Following Facebook’s stellar earnings announcement last week, fellow Silicon Valley social networking darling LinkedIn reported its second quarter numbers this morning with similar vigour. The stock is up 7 per cent in after-hours trading.
The top line numbers were solid. Revenue was up 59 per cent to $363 million for the 3 months ending June 30, and user numbers were up to 238 million members in total, a 37 per cent increase year-on-year. Quarterly earnings before interest tax depreciation and amortisation for the period was significantly higher than the same period in 2012, from $50 million in 2012 to $89 million in 2013. However the effect of stock-based compensation resulted in a net profit of $3.7 million, a $900,000 rise from the same period in 2012.
LinkedIn chief executive Officer Jeff Weiner commented that the company would continue to pursue growth rather than short term gains. “Accelerated member growth and strong engagement drove record operating and financial results in the second quarter (and) we are continuing to invest in driving scale across the LinkedIn platform in order to fully realise our long-term potential."
A large chunk of this growth is coming from the impressive growth of the company’s Talent Solutions product, which is basically highly targeted job advertisements which put LinkedIn in closer competition with online job classified players such as Seek. Talent Solutions reported a 69 per cent increase in revenue year-on-year for the 3 months ending June 30, totalling $205.1 million for the quarter and representing 56 per cent of the company’s total revenue.
Marketing Solutions, non-classifieds advertising used by business to business or business to consumer focused marketers, experienced 36 per cent growth year-on-year rising to $85.6 million. While this growth rate is lower than what LinkedIn is achieving within the jobs focused Talent Solutions area, it is still significantly higher than the annual growth rate of the rest of the digital advertising market and a positive for investors.
Premium subscriptions were also up 68 per cent year-on-year, bringing in $73 million. Premium subscriptions – where users pay a fee anywhere from $25 to $75 a month to access parts of the LinkedIn product not available to free users – are a high margin piece of the company’s revenue puzzle, a piece that is set to bring the company in the vicinity of $450 million of revenue across the 2014 financial year.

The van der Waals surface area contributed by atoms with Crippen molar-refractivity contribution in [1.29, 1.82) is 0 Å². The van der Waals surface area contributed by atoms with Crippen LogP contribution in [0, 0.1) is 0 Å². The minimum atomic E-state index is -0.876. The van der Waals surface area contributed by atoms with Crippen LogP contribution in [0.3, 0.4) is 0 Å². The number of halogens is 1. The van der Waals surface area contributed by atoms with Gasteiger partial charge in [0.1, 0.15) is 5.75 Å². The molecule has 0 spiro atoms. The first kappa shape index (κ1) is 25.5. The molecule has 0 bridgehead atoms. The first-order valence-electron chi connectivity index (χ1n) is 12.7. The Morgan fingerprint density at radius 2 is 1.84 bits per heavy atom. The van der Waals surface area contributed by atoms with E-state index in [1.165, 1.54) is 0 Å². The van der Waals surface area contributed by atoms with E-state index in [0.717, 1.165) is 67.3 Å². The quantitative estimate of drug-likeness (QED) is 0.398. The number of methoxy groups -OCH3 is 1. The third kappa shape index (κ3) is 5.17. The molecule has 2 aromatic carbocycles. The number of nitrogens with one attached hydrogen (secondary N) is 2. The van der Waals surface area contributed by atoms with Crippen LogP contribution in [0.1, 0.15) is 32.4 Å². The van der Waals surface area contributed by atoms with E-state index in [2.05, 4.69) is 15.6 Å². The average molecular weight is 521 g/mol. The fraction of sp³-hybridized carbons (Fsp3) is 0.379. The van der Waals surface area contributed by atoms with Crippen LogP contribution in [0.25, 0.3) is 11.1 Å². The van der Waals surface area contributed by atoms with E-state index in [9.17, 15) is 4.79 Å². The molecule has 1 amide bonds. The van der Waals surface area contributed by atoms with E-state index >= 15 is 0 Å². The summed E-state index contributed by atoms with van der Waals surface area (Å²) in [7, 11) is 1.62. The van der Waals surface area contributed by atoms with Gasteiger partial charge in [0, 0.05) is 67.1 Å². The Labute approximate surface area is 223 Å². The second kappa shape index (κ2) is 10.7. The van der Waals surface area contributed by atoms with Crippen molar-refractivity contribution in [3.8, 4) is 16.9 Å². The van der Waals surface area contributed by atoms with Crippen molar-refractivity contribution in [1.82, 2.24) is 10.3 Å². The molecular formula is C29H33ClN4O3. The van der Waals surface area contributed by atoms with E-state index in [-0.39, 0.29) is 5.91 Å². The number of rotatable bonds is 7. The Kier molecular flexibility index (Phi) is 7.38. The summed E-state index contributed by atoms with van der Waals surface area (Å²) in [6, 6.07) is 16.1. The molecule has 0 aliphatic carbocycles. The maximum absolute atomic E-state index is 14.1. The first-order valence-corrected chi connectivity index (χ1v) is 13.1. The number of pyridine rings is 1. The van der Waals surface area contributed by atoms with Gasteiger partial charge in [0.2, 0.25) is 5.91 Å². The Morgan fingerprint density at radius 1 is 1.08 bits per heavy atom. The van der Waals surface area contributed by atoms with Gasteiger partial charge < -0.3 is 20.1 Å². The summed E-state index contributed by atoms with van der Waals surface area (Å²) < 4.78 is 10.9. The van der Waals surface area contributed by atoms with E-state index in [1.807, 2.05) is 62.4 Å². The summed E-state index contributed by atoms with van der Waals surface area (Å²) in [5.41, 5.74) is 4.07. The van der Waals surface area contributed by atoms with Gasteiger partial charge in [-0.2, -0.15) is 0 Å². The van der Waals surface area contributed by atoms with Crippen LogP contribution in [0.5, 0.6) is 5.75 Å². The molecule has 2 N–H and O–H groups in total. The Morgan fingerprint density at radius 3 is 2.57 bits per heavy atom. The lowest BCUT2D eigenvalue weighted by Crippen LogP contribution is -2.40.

Asia-Pacific regional results are increasing faster than the global. For the period ending June 30 Asia-Pacific revenues contributed 8 per cent of total group revenues. In the past 3 years Asia-Pacific revenues across Q2 have risen from just under $1 million in 2010 to $29.1 million for Q2 2013. Australia would be a sizeable contributor to this. At current rates LinkedIn Asia-Pacific will be a $100 million plus annual revenue business by the end of the year, something that would surely be making local businesses in the job advertisement and business media categories more than a little nervous.
It’s LinkedIn’s three pronged product and revenue mix which makes the company such a rare commodity and has allowed the company to triple global revenue over the past two years. The company’s efforts in targeting high net-worth customers is allowing it to challenge incumbents who have for decades remained relatively unchallenged in selling advertising access to this audience – companies such as Forbes, the NY Times and CNBC globally, and the likes of Fairfax’s Financial Review Group and Newscorp Australia’s The Australian locally. LinkedIn’s data trove on its users in many instances is allowing it greater insight into them, and the ability to use this data to extract higher advertising yields. It also helps that LinkedIn has managed to recruit some very high profile C-Level types to provide editorial contributions such as Bill Gates, Japan's Prime Minister Shinzo Abe, Richard Branson, Senator Elizabeth Warren and JP Morgan CEO Jamie Dimon.
Its position as a professional network is also reinventing the way many users are finding new employment. It’s an interesting area to observe, as LinkedIn threatens to disrupt the very core of highly valued and profitable incumbent businesses such as Seek who themselves were disrupting the category little over a decade ago in a similar way. The great hope for investors, which is driving the company’s stratospheric 620 x Price/Earnings ratio, is that it can pull this off at a global scale.